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The terminal velocity of a particle which is falling in the viscous fluid under its own weight due to gravity.

Generally, for small particles (laminar
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Stokes’s law of sound attenuation is a formula for the attenuation of sound in a Newtonian fluid, such as water or air, due to the fluid’s ... more

Stokes’ law is an expression for the frictional force – also called drag force – exerted on spherical objects with very small Reynolds numbers (e.g., ... more

Sphericity is a measure of how spherical (round) an object is. The formula of Maximum Projection Sphericity shows the behavior of a particle during ... more

In fluid flow, friction loss (or skin friction) is the loss of pressure or “head” that occurs in pipe or duct flow due to the effect of the fluid’s ... more

The Kozeny–Carman equation (or Carman-Kozeny equation) is a relation used in the field of fluid dynamics to calculate the pressure drop of a fluid flowing ... more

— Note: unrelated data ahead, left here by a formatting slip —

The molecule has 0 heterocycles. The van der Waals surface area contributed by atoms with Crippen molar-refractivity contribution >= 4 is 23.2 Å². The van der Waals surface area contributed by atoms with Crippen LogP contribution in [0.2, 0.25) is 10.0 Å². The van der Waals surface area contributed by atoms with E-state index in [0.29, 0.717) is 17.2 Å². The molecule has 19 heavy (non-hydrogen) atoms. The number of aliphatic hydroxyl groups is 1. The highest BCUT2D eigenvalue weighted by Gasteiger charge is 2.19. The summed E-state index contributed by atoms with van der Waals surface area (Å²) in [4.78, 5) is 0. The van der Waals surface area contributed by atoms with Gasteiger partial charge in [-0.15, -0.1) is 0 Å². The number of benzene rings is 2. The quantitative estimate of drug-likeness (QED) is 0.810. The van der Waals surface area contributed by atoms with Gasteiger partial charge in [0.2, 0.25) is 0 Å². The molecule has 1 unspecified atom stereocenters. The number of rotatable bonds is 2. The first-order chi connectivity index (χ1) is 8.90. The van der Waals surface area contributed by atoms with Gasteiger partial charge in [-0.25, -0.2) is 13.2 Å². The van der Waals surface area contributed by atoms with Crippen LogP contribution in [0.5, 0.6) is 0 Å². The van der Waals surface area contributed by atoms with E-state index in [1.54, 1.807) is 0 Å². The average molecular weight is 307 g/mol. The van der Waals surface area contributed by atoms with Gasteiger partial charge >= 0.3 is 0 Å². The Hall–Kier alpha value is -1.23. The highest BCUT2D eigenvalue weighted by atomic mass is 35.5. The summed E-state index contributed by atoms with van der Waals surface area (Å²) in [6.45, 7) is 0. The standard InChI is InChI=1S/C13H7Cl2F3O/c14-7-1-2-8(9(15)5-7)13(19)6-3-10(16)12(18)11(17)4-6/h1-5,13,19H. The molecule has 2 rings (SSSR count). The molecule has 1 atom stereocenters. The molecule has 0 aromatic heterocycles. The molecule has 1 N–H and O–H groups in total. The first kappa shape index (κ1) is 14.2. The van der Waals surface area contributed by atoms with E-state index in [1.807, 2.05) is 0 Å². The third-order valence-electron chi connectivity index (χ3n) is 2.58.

Permeability is a measure of the ability of a porous material a rock or unconsolidated material, to allow fluids to pass through it.

Permeability is
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The terminal velocity of a falling object is the velocity of the object when the sum of the drag force and buoyancy equals the downward force of gravity ... more

By definition, hydraulic conductivity is the ratio of velocity to hydraulic gradient indicating permeability of porous media.

Civil engineers ... more

Strategy

We can use the Reynolds number equation calculate N’_{R} , since all values in it are either given or can be found in tables of density and viscosity.

Solution

We first find the kinematic viscosity values:

Substituting values into the equation for N’R yields:

Discussion

This value is sufficiently high to imply a turbulent wake. Most large objects, such as airplanes and sailboats, create significant turbulence as they move. As noted before, the Bernoulli principle gives only qualitatively-correct results in such situations.

Reference : OpenStax College,College Physics. OpenStax College. 21 June 2012.

http://openstaxcollege.org/textbooks/college-physics

Creative Commons License : http://creativecommons.org/licenses/by/3.0/

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Calculate the Reynolds number

N′Rfor a ball with a7.40-cmdiameter thrown at40.0 m/s.